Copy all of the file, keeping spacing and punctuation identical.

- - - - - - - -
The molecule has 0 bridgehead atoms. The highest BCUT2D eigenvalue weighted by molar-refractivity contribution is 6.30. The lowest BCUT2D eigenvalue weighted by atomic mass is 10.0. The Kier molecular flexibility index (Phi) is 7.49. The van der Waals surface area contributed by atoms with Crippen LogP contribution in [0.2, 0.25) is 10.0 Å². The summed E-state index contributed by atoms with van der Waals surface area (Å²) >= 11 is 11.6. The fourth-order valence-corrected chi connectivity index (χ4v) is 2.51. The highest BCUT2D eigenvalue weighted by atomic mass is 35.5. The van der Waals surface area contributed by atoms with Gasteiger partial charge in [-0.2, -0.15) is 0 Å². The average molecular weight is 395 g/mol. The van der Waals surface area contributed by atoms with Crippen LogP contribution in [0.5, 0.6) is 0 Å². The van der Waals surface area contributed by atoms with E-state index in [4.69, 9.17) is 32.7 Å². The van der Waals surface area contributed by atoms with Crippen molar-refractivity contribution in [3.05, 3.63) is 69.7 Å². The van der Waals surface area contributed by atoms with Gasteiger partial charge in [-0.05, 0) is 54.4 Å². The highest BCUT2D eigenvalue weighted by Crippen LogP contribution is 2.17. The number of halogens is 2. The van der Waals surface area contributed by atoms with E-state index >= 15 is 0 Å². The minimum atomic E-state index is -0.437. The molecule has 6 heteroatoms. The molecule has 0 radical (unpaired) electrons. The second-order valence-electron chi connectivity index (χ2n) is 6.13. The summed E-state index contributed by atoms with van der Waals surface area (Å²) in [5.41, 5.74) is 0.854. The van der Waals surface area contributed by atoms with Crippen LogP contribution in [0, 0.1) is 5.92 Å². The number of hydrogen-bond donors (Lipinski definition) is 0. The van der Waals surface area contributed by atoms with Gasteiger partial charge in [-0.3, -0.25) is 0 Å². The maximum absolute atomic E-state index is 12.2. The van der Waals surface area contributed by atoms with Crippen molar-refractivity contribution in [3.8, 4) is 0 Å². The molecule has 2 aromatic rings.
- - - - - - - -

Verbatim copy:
The molecule has 0 bridgehead atoms. The highest BCUT2D eigenvalue weighted by molar-refractivity contribution is 6.30. The lowest BCUT2D eigenvalue weighted by atomic mass is 10.0. The Kier molecular flexibility index (Phi) is 7.49. The van der Waals surface area contributed by atoms with Crippen LogP contribution in [0.2, 0.25) is 10.0 Å². The summed E-state index contributed by atoms with van der Waals surface area (Å²) >= 11 is 11.6. The fourth-order valence-corrected chi connectivity index (χ4v) is 2.51. The highest BCUT2D eigenvalue weighted by atomic mass is 35.5. The van der Waals surface area contributed by atoms with Gasteiger partial charge in [-0.2, -0.15) is 0 Å². The average molecular weight is 395 g/mol. The van der Waals surface area contributed by atoms with Crippen LogP contribution in [0.5, 0.6) is 0 Å². The van der Waals surface area contributed by atoms with E-state index in [4.69, 9.17) is 32.7 Å². The van der Waals surface area contributed by atoms with Crippen molar-refractivity contribution in [3.05, 3.63) is 69.7 Å². The van der Waals surface area contributed by atoms with Gasteiger partial charge in [-0.05, 0) is 54.4 Å². The highest BCUT2D eigenvalue weighted by Crippen LogP contribution is 2.17. The number of halogens is 2. The van der Waals surface area contributed by atoms with E-state index >= 15 is 0 Å². The minimum atomic E-state index is -0.437. The molecule has 6 heteroatoms. The molecule has 0 radical (unpaired) electrons. The second-order valence-electron chi connectivity index (χ2n) is 6.13. The summed E-state index contributed by atoms with van der Waals surface area (Å²) in [5.41, 5.74) is 0.854. The van der Waals surface area contributed by atoms with Crippen LogP contribution in [0, 0.1) is 5.92 Å². The number of hydrogen-bond donors (Lipinski definition) is 0. The van der Waals surface area contributed by atoms with Gasteiger partial charge in [-0.3, -0.25) is 0 Å². The maximum absolute atomic E-state index is 12.2. The van der Waals surface area contributed by atoms with Crippen molar-refractivity contribution in [3.8, 4) is 0 Å². The molecule has 2 aromatic rings.